The most independent of the bunch was Vietnam’s Ho Chi Minh, who wholeheartedly refused to accept Japan’s occupation of his homeland. He bravely fought against them and eventually assumed leadership of North Vietnam after expelling the French who had returned in their wake. Aung San from Myanmar (then called Burma) was cut from a completely different cloth, as he came to power during the war precisely because of his collaboration with the Japanese. He was trained in Japan and sent back to Myanmar just prior to the Axis invasion as a means of legitimizing it on national liberation grounds. He was later made War Minister of occupied Myanmar but became disillusioned with the Japanese and eventually rebelled against them near the end of the war. He subsequently helped lead his country to independence from the UK after the war but was tragically assassinated before he could ever see that day arrive. The third and last independence hero to come to power immediately after the war was Sukarno in Indonesia. The Japanese freed him from prison after invading the island nation and planned to use the renowned independence activist as their proxy for controlling the country. Sukarno took great strides in advancing Indonesian independence in the final months of the war, but he never rebelled against his masters and only declared independence after the Japanese had already surrendered.
These three independence heroes have rich personal backgrounds and performed their roles under extraordinarily complex conditions, which thus explains why Sukarno partnered with the Japanese while Ho Chi Minh vehemently fought against them, so it’s highly suggested that the reader explore their personal biographies more in-depth if there’s an interest in finding out the specific contexts in which they came to power. These individuals’ incorporation into the research was made in order to demonstrate the effect to which Imperial Japan inadvertently shaped the emerging national identities of some of the key states in the region, since these three men are indisputably recognized as the fathers of their respective modern nations. For better and for worse, Southeast Asia’s current independence is firmly linked to the events that transpired during the period of Japanese occupation, and it’s worthwhile to be aware of this relationship in order to make sense of why some actors are enthusiastically welcoming Japan’s return to the region (as strange as that may seem after having just recently been victimized by it).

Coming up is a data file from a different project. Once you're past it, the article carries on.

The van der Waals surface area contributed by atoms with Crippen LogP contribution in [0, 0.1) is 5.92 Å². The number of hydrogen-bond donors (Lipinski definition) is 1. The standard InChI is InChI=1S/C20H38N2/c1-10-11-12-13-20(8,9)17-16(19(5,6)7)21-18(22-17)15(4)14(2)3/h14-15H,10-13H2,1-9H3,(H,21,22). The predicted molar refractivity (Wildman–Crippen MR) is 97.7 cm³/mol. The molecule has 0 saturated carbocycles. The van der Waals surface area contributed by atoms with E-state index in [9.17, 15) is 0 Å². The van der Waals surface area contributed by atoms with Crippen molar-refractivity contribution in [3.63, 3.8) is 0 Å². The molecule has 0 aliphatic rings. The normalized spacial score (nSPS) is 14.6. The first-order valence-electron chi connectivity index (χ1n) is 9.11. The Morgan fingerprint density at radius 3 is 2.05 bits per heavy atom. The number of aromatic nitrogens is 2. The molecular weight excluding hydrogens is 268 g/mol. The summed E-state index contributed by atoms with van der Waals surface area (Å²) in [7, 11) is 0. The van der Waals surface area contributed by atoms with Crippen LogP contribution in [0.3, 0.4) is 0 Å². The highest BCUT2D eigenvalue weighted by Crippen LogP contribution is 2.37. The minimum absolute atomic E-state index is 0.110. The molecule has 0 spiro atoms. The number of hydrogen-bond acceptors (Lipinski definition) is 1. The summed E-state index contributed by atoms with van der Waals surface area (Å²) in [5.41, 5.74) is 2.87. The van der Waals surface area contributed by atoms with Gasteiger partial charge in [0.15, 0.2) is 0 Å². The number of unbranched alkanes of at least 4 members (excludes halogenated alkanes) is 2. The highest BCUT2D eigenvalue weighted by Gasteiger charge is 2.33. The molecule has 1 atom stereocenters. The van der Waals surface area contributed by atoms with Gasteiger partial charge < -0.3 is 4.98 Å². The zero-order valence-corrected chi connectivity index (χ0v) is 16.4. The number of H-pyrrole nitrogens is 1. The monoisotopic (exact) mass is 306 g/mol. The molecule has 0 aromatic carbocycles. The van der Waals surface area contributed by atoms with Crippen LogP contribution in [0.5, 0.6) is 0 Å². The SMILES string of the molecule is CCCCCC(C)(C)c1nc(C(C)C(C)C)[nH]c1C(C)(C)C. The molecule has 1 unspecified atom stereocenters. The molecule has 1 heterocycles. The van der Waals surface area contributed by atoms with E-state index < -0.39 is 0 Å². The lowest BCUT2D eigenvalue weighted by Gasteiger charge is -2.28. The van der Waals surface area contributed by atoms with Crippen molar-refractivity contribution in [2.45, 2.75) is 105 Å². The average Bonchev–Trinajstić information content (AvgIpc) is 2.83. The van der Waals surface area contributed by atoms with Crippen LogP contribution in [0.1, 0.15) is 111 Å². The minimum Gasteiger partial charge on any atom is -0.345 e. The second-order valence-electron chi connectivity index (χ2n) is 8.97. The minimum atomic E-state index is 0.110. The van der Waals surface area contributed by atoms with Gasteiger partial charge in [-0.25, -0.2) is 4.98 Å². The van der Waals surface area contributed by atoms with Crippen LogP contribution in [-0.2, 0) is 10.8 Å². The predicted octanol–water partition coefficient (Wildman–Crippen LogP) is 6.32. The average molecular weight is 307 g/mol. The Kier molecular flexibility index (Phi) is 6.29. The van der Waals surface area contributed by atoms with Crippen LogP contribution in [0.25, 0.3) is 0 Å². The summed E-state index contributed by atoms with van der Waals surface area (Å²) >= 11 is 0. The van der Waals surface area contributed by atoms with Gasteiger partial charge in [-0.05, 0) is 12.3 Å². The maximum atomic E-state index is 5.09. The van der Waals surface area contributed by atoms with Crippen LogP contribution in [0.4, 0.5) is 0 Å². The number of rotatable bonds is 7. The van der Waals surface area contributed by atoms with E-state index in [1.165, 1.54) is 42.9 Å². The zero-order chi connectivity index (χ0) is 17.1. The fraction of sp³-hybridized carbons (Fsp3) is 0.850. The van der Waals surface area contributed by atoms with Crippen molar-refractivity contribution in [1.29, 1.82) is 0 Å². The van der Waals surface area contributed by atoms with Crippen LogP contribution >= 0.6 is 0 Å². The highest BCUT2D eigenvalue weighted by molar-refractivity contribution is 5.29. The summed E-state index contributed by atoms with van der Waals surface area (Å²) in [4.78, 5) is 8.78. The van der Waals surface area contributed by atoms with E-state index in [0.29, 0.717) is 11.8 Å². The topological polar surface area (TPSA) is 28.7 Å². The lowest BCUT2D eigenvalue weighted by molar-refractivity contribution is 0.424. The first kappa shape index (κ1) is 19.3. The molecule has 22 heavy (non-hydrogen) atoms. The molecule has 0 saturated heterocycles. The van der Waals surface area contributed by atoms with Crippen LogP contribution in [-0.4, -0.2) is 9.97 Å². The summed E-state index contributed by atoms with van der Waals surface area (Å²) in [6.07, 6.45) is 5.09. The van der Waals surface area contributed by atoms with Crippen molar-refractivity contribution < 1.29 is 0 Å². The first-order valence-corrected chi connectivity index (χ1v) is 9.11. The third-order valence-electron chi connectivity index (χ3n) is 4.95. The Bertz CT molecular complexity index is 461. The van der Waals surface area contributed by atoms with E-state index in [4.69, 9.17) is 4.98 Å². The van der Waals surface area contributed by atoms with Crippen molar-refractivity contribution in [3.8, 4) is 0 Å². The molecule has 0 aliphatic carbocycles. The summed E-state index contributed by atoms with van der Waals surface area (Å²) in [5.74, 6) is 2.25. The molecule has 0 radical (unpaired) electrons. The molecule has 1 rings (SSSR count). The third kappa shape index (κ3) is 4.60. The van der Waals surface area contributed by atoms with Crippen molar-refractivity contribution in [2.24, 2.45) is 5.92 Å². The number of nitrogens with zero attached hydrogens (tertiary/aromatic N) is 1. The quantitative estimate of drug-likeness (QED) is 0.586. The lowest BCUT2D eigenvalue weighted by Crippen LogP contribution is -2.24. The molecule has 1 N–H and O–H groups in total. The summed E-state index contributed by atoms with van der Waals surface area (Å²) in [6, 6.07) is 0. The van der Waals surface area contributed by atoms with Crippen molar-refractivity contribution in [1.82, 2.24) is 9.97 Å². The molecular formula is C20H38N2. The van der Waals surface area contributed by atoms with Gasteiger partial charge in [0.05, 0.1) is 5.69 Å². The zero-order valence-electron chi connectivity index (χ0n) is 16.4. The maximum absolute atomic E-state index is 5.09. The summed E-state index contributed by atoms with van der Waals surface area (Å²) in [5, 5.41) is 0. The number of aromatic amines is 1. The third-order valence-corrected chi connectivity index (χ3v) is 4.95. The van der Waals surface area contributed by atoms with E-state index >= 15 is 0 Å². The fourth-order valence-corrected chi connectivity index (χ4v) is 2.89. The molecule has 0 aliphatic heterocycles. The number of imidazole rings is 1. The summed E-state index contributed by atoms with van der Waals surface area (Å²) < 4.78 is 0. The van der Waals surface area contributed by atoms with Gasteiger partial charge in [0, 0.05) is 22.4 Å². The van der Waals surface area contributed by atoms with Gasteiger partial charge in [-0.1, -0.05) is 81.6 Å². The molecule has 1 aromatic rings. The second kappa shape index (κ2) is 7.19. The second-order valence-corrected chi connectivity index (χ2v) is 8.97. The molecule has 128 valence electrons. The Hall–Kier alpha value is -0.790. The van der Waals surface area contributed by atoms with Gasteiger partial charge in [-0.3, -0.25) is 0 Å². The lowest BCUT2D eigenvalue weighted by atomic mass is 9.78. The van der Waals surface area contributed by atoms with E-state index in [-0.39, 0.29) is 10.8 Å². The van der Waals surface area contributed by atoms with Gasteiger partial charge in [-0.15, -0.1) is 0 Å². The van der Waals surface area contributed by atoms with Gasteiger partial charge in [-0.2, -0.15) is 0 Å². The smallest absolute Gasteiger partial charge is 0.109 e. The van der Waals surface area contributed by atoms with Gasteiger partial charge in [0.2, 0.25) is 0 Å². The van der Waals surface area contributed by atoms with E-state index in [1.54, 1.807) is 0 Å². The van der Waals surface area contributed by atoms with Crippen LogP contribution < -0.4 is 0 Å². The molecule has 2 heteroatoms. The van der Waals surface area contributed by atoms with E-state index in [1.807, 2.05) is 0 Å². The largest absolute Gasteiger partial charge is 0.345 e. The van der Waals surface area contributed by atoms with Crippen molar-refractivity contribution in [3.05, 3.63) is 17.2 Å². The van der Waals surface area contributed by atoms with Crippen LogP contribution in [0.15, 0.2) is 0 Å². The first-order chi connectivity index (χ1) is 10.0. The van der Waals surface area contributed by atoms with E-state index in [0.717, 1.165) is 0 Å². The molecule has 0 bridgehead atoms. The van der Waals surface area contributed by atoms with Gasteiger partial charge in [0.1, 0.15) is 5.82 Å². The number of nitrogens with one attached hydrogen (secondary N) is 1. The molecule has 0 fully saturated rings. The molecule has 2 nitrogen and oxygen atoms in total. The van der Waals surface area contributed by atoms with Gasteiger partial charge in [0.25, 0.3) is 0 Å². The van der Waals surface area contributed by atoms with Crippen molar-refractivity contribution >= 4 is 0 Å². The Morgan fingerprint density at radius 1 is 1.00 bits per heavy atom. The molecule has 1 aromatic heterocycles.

Reparations And Re-engagement:
Part of the reason why some regional elite are actively or passively supportive of Japan’s re-engagement with Southeast Asia is because they feel that it has absolved itself of its World War II guilt by paying financial reparations and “grant aid”. These were made after the 1951 Treaty of San Francisco and Japan’s 1954 US-supported membership in the Colombo Plan for Cooperative Economic and Social Development in Asia and the Pacific, a multilateral trade and development grouping. Washington backed Tokyo’s reintegration into the region in order to use it as a proxy vehicle for complementarily spreading its influence there. The US also knew that the then-recovering Japanese economy would need nearby export outlets and outbound investment opportunities in order to continue its growth, and since American grand strategy stipulated that a strong (occupied) Japan is beneficial to its Asian interests, it did whatever it institutionally could to make this happen.